Why should we employ you?
This question isn’t simply about whether you meet the criteria of the job specifications, you need to demonstrate you can deliver what is required. Start by reiterating the role outcomes such as what you understand the business requires of an individual in that role. Then illustrate the skills you have to achieve those outcomes with some tangible examples. Next give them your “differentiator”- what sets you apart from your peers, what is your unique selling point (USP)? Use emotive language and wrap up with something positive and memorable.
What accomplishment are you most proud of and why?
Use this question as an opportunity to showcase your strengths. Use the STAR technique to tell a compelling story, outline the Situation you were in, the Task you had to accomplish, the Action you took and then the positive Results. Using the STAR technique should ensure your answer has a clear structure and doesn’t miss out any key details.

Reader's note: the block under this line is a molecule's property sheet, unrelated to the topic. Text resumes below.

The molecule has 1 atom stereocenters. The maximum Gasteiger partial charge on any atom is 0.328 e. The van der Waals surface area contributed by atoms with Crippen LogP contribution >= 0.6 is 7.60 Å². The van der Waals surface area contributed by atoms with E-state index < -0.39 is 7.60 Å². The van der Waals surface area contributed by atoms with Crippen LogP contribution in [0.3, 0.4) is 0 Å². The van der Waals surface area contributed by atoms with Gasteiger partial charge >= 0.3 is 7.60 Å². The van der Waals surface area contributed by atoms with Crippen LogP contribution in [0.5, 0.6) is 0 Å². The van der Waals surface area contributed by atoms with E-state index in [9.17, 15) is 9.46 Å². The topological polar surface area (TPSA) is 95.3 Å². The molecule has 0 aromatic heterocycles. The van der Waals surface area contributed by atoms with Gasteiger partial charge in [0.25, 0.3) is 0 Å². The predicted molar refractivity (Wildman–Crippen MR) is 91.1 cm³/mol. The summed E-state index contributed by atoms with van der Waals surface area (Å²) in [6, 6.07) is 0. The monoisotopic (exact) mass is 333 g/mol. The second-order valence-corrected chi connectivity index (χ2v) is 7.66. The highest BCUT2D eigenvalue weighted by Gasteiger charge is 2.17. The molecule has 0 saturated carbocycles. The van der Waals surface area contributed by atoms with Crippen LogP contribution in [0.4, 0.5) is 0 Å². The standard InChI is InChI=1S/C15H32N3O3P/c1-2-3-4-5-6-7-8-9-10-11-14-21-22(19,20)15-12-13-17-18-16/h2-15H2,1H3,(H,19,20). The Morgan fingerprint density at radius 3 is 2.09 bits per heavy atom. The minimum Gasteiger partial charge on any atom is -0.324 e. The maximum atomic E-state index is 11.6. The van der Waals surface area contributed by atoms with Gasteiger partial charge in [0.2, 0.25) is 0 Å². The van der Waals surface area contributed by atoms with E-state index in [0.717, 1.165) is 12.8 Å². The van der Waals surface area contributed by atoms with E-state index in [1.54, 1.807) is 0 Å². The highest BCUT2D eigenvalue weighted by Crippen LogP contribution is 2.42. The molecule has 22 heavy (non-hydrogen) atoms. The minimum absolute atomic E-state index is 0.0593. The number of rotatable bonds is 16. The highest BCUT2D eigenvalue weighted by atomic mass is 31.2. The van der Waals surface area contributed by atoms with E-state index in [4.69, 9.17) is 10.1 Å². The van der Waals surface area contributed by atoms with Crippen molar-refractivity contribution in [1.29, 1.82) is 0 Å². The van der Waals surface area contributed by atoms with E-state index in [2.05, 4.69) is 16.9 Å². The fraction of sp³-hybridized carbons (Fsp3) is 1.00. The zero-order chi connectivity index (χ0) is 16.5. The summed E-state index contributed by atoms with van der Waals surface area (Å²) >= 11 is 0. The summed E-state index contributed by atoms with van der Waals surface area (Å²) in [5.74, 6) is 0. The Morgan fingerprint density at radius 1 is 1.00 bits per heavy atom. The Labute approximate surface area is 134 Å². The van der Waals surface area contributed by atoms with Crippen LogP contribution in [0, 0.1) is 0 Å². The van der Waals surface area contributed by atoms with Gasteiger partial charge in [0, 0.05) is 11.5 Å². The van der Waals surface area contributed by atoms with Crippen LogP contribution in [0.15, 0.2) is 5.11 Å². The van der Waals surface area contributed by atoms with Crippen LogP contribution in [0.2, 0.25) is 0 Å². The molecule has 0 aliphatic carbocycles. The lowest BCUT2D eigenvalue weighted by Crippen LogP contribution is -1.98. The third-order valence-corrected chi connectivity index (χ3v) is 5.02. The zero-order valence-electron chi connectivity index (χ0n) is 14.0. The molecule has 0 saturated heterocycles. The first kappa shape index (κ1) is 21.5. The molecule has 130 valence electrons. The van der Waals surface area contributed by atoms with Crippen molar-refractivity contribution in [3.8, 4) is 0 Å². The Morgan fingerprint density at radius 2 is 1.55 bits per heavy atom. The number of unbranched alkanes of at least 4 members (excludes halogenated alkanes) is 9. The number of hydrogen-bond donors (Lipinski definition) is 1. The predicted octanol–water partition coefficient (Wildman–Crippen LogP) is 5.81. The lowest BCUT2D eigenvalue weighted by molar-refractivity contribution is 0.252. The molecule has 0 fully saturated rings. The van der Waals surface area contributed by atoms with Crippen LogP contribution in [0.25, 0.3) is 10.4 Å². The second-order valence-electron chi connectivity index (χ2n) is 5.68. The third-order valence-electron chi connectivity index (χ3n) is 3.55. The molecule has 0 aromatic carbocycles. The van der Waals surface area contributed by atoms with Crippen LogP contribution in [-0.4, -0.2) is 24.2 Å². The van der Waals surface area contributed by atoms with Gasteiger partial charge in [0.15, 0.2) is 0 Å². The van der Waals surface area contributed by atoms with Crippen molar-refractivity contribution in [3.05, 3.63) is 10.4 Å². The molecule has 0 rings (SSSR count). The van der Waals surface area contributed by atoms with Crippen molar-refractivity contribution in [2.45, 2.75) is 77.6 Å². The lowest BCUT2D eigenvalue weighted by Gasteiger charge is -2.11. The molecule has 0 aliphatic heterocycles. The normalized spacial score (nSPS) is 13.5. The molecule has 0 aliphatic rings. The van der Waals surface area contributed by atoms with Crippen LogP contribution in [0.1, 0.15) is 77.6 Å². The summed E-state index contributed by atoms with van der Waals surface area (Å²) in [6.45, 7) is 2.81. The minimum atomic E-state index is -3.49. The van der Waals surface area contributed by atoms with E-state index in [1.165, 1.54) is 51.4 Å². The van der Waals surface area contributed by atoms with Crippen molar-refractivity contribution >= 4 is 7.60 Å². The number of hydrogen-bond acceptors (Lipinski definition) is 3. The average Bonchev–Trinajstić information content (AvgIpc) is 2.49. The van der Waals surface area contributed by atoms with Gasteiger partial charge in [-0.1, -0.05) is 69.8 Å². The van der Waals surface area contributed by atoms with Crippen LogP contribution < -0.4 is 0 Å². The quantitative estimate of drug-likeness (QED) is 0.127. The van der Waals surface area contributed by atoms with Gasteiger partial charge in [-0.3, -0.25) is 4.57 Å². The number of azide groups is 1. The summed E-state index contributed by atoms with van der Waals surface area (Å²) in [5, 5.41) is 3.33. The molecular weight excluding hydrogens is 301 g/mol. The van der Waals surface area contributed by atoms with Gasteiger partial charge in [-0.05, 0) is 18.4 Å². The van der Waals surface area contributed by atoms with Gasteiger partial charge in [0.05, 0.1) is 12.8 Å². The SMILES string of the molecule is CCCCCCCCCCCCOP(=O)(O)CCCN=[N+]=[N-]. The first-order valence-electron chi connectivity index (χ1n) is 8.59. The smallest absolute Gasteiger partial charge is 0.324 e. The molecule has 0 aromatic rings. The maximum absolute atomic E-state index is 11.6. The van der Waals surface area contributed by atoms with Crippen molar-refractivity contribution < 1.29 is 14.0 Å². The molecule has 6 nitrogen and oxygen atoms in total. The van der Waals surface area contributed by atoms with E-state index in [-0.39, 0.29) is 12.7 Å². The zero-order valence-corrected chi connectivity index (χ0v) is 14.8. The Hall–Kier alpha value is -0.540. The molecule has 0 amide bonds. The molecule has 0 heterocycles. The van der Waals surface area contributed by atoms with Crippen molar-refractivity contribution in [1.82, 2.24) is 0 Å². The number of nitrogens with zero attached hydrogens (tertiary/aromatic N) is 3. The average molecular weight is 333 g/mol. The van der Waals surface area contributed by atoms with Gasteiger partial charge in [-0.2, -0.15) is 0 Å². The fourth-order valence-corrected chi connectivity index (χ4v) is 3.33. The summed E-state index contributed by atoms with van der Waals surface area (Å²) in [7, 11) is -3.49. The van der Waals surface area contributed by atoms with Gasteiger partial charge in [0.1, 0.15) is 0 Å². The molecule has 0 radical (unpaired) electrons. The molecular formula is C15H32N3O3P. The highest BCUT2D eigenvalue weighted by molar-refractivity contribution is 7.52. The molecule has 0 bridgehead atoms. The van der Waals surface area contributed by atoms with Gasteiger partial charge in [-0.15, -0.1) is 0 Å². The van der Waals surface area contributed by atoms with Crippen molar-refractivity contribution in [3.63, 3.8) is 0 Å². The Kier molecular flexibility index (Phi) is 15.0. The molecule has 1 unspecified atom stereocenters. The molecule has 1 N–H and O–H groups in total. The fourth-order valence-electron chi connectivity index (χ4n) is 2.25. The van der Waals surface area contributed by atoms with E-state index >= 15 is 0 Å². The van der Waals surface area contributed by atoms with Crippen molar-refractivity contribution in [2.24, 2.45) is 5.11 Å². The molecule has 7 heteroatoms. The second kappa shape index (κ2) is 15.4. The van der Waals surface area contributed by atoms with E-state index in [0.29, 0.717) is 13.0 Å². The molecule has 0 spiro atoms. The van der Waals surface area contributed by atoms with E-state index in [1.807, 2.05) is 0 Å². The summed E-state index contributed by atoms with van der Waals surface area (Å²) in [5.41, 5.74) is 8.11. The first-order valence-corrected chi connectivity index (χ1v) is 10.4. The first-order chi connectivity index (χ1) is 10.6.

Describe a time something went wrong and how you dealt with it
Try making a list of examples of projects or goals that didn’t go according to plan and then listing what happened and why. Next, review the reasons it failed, how you felt about it and, most importantly, what you learned from the experience and what you’d do differently next time.
Where do you see yourself in five years time?
What can work for this answer is to say that you would hope to develop and be trusted with increasing responsibility over the next five years. This shows that you want tobe recognised as someone who does an excellent job and that this would underpin any career development and promotional opportunities.